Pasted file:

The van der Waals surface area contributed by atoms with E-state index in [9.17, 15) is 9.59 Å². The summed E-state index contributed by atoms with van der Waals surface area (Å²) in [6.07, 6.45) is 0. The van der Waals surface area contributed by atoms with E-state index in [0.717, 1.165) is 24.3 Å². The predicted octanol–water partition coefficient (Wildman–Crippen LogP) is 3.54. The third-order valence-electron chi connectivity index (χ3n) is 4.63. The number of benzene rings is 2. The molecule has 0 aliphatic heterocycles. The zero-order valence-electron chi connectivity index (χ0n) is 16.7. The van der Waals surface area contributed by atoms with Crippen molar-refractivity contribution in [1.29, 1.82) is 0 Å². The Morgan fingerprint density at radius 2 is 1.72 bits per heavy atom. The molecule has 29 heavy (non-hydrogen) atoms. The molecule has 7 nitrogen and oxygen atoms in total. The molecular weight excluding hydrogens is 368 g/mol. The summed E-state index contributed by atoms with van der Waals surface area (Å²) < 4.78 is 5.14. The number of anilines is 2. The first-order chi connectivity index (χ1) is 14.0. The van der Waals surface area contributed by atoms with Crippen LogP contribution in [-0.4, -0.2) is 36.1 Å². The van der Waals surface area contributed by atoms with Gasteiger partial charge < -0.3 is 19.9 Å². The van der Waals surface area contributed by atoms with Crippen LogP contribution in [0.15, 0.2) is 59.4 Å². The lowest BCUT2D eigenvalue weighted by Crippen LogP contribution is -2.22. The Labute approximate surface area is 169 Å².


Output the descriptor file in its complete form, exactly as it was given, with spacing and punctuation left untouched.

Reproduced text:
The van der Waals surface area contributed by atoms with E-state index in [9.17, 15) is 9.59 Å². The summed E-state index contributed by atoms with van der Waals surface area (Å²) in [6.07, 6.45) is 0. The van der Waals surface area contributed by atoms with E-state index in [0.717, 1.165) is 24.3 Å². The predicted octanol–water partition coefficient (Wildman–Crippen LogP) is 3.54. The third-order valence-electron chi connectivity index (χ3n) is 4.63. The number of benzene rings is 2. The molecule has 0 aliphatic heterocycles. The zero-order valence-electron chi connectivity index (χ0n) is 16.7. The van der Waals surface area contributed by atoms with Crippen molar-refractivity contribution in [1.29, 1.82) is 0 Å². The Morgan fingerprint density at radius 2 is 1.72 bits per heavy atom. The molecule has 29 heavy (non-hydrogen) atoms. The molecule has 7 nitrogen and oxygen atoms in total. The molecular weight excluding hydrogens is 368 g/mol. The summed E-state index contributed by atoms with van der Waals surface area (Å²) < 4.78 is 5.14. The number of anilines is 2. The first-order chi connectivity index (χ1) is 14.0. The van der Waals surface area contributed by atoms with Crippen LogP contribution in [-0.4, -0.2) is 36.1 Å². The van der Waals surface area contributed by atoms with Gasteiger partial charge < -0.3 is 19.9 Å². The van der Waals surface area contributed by atoms with Crippen LogP contribution in [0.15, 0.2) is 59.4 Å². The lowest BCUT2D eigenvalue weighted by Crippen LogP contribution is -2.22. The Labute approximate surface area is 169 Å².